The golden rules of cook­ing the per­fect steak – and why you’re break­ing them

Irish Independent - - News - Geral­dine Git­tens

THE three golden rules of cook­ing a per­fect steak are be­ing dis­re­garded in house­holds across Ire­land.

Award-win­ning butcher Barry Ker­ri­gan reck­ons there are a few ba­sic tenets that should be fol­lowed to cre­ate the most mouth­wa­ter­ing hunk of beef. But it’s likely you’re not do­ing things right.

Many am­a­teur cooks throw the meat in the pan straight from the fridge, and start eat­ing it as soon as it’s cooked.

Not so, says Mr Ker­ri­gan, a self­taught afi­cionado who as­sumes con­trol of the kitchen at home when­ever steak is on the menu.

The owner of Ker­ri­gan’s Craft Butch­ers in Malahide, Dublin, knows his steak – his shop was re­cently crowned the best butch­ers in Ire­land.

His three golden rules in­clude the fact that steak needs to be cooked from room tem­per­a­ture – not from the fridge; it needs to be cooked both on the pan and in the oven; and it must be al­lowed to rest af­ter cook­ing.

But the process starts when the meat it­self is be­ing bought – at the butcher’s counter.

Firstly, cus­tomers should ques­tion their butcher on what farm their meat came from, what breed it came from, and the gen­der of the an­i­mal, Mr Ker­ri­gan says.

Fe­male cows, or heifers, tend to be more flavour­some. As do Here­ford, An­gus and Con­ti­nen­tal breeds.

Dry age­ing, for any length of time from 21 to 100 days, also im­proves the meat’s ten­der­ness, Mr Ker­ri­gan says.

“My top tip for cook­ing steak is ob­vi­ously to choose a good qual­ity piece of meat first,” he said.

“Per­son­ally, I think Here­ford, An­gus and Con­ti­nen­tal give a good level of mar­bling and that’s what gives you the juice and the flavour in a steak.”

He added: “If you like your steak well done, a thin­ner steak is bet­ter. That’s the ques­tion we ask the cus- tomer, how are they go­ing to cook their steak? And if they like their steak well done, I steer them to­wards rib eye be­cause the mar­bling keeps the steak nice and moist.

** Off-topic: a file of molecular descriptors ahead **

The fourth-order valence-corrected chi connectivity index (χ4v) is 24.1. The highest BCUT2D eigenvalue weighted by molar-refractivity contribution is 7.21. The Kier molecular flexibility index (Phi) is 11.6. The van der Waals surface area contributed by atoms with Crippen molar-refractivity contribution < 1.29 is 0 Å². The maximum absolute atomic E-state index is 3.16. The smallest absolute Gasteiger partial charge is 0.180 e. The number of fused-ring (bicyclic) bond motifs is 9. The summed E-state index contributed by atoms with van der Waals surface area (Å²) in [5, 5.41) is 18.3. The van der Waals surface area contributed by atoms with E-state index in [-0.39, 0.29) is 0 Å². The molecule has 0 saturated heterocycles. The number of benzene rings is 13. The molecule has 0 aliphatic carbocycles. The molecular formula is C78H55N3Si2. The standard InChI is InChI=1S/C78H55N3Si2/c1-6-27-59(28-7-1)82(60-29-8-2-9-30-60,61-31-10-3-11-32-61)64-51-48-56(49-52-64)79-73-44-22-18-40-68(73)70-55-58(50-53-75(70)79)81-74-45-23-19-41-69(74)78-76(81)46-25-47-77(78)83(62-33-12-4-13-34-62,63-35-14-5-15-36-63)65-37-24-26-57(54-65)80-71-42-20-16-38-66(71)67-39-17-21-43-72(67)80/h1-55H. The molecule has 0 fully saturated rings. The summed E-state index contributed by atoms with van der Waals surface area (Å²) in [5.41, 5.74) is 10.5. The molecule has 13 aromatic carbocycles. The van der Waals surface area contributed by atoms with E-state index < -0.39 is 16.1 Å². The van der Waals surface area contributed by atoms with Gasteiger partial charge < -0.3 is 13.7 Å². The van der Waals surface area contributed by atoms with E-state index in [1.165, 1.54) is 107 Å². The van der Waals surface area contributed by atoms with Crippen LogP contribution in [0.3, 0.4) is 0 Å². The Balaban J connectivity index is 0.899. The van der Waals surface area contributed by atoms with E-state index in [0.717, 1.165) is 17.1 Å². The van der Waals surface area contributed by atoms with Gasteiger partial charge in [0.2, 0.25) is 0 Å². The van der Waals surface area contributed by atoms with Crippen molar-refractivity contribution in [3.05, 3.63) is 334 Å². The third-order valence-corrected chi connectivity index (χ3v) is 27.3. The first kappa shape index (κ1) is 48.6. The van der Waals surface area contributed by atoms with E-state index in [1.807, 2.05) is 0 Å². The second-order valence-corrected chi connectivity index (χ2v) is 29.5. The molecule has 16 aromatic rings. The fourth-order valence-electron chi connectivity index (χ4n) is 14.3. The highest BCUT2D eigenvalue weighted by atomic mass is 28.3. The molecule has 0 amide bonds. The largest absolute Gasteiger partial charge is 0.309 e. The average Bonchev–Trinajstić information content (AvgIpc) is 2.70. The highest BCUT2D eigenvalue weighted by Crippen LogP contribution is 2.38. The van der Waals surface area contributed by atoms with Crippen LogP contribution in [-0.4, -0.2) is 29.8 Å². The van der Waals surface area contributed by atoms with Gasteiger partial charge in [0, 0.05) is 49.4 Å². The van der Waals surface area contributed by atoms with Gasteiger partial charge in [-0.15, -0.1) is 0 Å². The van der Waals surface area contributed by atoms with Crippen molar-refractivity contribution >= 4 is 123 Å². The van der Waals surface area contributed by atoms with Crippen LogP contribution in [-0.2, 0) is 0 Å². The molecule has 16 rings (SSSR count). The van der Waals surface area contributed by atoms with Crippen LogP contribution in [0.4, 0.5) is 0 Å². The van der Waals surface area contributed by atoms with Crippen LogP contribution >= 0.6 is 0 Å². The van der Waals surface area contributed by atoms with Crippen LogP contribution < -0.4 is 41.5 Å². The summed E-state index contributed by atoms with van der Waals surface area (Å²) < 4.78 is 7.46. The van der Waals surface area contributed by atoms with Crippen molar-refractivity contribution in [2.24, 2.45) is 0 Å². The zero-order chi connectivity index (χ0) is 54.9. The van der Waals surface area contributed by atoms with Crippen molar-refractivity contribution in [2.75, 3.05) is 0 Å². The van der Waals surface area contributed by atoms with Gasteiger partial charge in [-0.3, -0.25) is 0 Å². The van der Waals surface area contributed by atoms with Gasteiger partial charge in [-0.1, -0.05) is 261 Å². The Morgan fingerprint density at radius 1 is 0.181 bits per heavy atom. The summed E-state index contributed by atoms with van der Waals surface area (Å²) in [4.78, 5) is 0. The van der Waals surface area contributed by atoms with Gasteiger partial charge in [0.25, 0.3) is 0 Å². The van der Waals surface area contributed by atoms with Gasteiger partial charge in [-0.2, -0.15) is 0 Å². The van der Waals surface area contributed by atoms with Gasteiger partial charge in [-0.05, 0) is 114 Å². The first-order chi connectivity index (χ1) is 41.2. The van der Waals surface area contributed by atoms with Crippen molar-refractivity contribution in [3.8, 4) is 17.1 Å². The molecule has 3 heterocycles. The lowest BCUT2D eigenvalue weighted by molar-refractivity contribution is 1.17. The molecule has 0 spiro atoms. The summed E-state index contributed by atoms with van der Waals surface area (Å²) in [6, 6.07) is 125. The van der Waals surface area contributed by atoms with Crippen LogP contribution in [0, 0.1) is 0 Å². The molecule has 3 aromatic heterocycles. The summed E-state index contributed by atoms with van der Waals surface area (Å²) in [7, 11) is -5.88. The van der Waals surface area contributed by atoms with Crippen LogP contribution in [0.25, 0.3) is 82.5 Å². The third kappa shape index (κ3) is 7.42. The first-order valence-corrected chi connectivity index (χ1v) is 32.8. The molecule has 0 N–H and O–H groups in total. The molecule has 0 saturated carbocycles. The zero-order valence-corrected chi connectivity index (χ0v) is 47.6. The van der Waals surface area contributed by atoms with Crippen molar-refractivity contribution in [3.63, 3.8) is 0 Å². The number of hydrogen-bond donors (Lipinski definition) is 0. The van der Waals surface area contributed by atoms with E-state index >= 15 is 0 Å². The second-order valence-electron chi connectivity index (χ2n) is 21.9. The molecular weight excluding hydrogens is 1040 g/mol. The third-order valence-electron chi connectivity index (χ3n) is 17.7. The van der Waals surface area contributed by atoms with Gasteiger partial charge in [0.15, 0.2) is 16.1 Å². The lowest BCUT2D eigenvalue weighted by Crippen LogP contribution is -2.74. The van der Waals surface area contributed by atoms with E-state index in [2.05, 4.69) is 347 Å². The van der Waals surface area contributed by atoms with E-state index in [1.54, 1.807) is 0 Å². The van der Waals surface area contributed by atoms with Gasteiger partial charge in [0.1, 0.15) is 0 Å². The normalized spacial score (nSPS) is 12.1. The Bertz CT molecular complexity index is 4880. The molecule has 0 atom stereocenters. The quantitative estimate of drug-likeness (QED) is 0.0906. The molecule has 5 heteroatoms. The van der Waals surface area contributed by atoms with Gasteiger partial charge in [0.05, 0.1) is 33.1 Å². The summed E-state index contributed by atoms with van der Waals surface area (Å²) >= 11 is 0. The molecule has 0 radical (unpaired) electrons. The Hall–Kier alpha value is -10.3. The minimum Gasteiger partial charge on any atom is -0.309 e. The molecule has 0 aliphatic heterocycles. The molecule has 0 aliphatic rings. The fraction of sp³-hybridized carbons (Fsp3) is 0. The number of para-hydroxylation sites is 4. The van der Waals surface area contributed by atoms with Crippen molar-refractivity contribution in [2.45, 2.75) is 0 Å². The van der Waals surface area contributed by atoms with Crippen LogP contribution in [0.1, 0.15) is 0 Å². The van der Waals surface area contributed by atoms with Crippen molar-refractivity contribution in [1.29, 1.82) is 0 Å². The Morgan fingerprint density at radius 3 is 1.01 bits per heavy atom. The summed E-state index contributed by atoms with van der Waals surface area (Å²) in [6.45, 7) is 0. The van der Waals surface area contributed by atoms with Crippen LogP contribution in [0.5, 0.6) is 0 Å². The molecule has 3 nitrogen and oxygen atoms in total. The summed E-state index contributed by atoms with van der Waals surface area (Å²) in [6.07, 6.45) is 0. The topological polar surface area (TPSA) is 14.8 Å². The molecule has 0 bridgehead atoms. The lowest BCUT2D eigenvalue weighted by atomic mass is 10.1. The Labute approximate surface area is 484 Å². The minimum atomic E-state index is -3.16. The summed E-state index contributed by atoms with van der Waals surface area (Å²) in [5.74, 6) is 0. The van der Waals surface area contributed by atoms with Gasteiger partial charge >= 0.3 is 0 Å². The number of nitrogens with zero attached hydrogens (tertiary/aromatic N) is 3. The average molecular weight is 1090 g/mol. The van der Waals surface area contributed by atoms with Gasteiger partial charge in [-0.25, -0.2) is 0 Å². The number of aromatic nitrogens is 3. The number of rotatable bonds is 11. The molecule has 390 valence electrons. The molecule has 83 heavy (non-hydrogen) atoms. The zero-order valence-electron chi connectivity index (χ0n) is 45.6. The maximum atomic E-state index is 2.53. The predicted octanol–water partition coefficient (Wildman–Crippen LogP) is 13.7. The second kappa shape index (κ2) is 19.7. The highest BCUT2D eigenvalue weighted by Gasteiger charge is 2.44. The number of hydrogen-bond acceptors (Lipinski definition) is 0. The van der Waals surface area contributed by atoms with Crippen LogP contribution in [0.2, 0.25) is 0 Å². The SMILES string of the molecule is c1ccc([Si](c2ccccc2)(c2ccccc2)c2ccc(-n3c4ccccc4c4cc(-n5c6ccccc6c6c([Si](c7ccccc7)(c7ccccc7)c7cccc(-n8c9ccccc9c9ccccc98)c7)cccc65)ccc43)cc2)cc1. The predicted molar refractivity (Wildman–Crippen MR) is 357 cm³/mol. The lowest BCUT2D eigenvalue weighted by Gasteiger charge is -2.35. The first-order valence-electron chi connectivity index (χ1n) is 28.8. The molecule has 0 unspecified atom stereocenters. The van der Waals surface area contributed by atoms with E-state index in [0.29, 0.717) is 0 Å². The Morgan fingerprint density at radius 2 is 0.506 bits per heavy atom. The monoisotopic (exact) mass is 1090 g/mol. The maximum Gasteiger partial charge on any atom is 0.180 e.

“Whereas with fil­let steak, if you cook it to well done, it’s go­ing to dry out and be tough.”

The next step is the cook­ing, which Mr Ker­ri­gan in­sists mustn’t be done when the steak is straight out of the fridge.

“If you’ve your meat in the fridge at two de­grees and you put it on the pan, the out­side warms re­ally quickly but the in­side is still cold. Room tem­per­a­ture al­lows for an even cook,” says Mr Ker­ri­gan.

“My per­sonal pref­er­ence is to fry the steak, it gives a chance to get a crust on it. The type of pan is im­por­tant. I use a cast-iron oven-proof grill pan. It’s an in­vest­ment, but if you get the right tools and make an in­vest­ment it works out very well in the long run.”

The pan needs to be smok­ing hot, and oil should be rubbed on the steak – not the pan – with sea­son­ing. Turn­ing the steak ev­ery minute on the pan is also im­por­tant, Mr Ker­ri­gan says.

“If I’m cook­ing an eight-ounce steak, which is about an inch-and-ahalf thick, I give it four min­utes on the pan. I turn it ev­ery minute, and then sear it on the sides as well. Then I fin­ish it in a pre­heated 180-de­gree oven, I put it on the tray in the oven if I don’t have an oven-proof pan.

“Af­ter four min­utes in the oven, I take the steak out and place it on a rack on a plate and al­low it to rest for two min­utes.

“It’s very im­por­tant to let it rest on a rack, you don’t want it sit­ting in the juices,” he added.

“What­ever juices pour out of the steak, you can pour back over the steak again when you serve it.”

For any cau­tious cooks who fear un­der­cook­ing their meat, Mr Ker­ri­gan sug­gests us­ing a meat probe which will tell you when the meat is cooked through.

“The longer you cook steak for, you’re cook­ing the mois­ture out of the steak.

“I would say to any­one that likes their steak well done, fin­ish it in the oven for eight min­utes and use your probe [to avoid over­cook­ing it],” he says.

‘Pour any juices that come out of the meat back over the steak when you serve it’


Top cuts: Barry Ker­ri­gan with four dif­fer­ent types of steaks at his award-win­ning Ker­ri­gan’s Craft Butch­ers in Malahide, Dublin.

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